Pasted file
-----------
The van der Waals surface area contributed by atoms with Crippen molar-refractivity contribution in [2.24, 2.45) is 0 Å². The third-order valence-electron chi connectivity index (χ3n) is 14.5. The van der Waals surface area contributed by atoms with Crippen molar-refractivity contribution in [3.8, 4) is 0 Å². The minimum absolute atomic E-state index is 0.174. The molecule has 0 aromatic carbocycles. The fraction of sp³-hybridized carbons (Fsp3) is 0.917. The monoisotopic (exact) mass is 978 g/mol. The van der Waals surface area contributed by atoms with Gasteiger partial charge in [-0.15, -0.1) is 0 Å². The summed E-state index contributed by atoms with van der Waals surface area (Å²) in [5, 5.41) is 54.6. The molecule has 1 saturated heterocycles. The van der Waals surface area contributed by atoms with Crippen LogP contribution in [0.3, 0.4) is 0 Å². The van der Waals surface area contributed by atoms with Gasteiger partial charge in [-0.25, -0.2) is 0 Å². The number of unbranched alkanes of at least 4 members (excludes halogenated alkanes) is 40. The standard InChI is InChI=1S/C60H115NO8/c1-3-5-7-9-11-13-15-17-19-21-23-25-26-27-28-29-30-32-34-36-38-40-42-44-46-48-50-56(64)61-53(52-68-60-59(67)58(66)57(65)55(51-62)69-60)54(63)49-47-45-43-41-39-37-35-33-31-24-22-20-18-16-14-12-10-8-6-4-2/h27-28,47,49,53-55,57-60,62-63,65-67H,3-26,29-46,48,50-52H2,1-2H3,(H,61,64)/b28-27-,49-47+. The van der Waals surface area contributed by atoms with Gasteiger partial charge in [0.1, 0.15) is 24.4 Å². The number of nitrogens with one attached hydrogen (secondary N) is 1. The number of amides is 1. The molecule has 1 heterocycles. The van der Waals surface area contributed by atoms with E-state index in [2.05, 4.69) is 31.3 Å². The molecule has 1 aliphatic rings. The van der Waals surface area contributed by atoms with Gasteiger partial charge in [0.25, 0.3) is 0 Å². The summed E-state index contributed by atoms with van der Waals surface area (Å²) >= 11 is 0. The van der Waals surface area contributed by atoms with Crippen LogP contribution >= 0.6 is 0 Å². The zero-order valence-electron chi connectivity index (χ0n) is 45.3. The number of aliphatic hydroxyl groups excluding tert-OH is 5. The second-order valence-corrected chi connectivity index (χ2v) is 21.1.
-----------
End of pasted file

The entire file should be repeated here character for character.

The van der Waals surface area contributed by atoms with Crippen molar-refractivity contribution in [2.24, 2.45) is 0 Å². The third-order valence-electron chi connectivity index (χ3n) is 14.5. The van der Waals surface area contributed by atoms with Crippen molar-refractivity contribution in [3.8, 4) is 0 Å². The minimum absolute atomic E-state index is 0.174. The molecule has 0 aromatic carbocycles. The fraction of sp³-hybridized carbons (Fsp3) is 0.917. The monoisotopic (exact) mass is 978 g/mol. The van der Waals surface area contributed by atoms with Gasteiger partial charge in [-0.15, -0.1) is 0 Å². The summed E-state index contributed by atoms with van der Waals surface area (Å²) in [5, 5.41) is 54.6. The molecule has 1 saturated heterocycles. The van der Waals surface area contributed by atoms with Crippen LogP contribution in [0.3, 0.4) is 0 Å². The van der Waals surface area contributed by atoms with Gasteiger partial charge in [-0.25, -0.2) is 0 Å². The number of unbranched alkanes of at least 4 members (excludes halogenated alkanes) is 40. The standard InChI is InChI=1S/C60H115NO8/c1-3-5-7-9-11-13-15-17-19-21-23-25-26-27-28-29-30-32-34-36-38-40-42-44-46-48-50-56(64)61-53(52-68-60-59(67)58(66)57(65)55(51-62)69-60)54(63)49-47-45-43-41-39-37-35-33-31-24-22-20-18-16-14-12-10-8-6-4-2/h27-28,47,49,53-55,57-60,62-63,65-67H,3-26,29-46,48,50-52H2,1-2H3,(H,61,64)/b28-27-,49-47+. The van der Waals surface area contributed by atoms with Gasteiger partial charge in [0.1, 0.15) is 24.4 Å². The number of nitrogens with one attached hydrogen (secondary N) is 1. The number of amides is 1. The molecule has 1 heterocycles. The van der Waals surface area contributed by atoms with E-state index in [2.05, 4.69) is 31.3 Å². The molecule has 1 aliphatic rings. The van der Waals surface area contributed by atoms with Gasteiger partial charge in [0.25, 0.3) is 0 Å². The summed E-state index contributed by atoms with van der Waals surface area (Å²) >= 11 is 0. The van der Waals surface area contributed by atoms with Crippen LogP contribution >= 0.6 is 0 Å². The zero-order valence-electron chi connectivity index (χ0n) is 45.3. The number of aliphatic hydroxyl groups excluding tert-OH is 5. The second-order valence-corrected chi connectivity index (χ2v) is 21.1.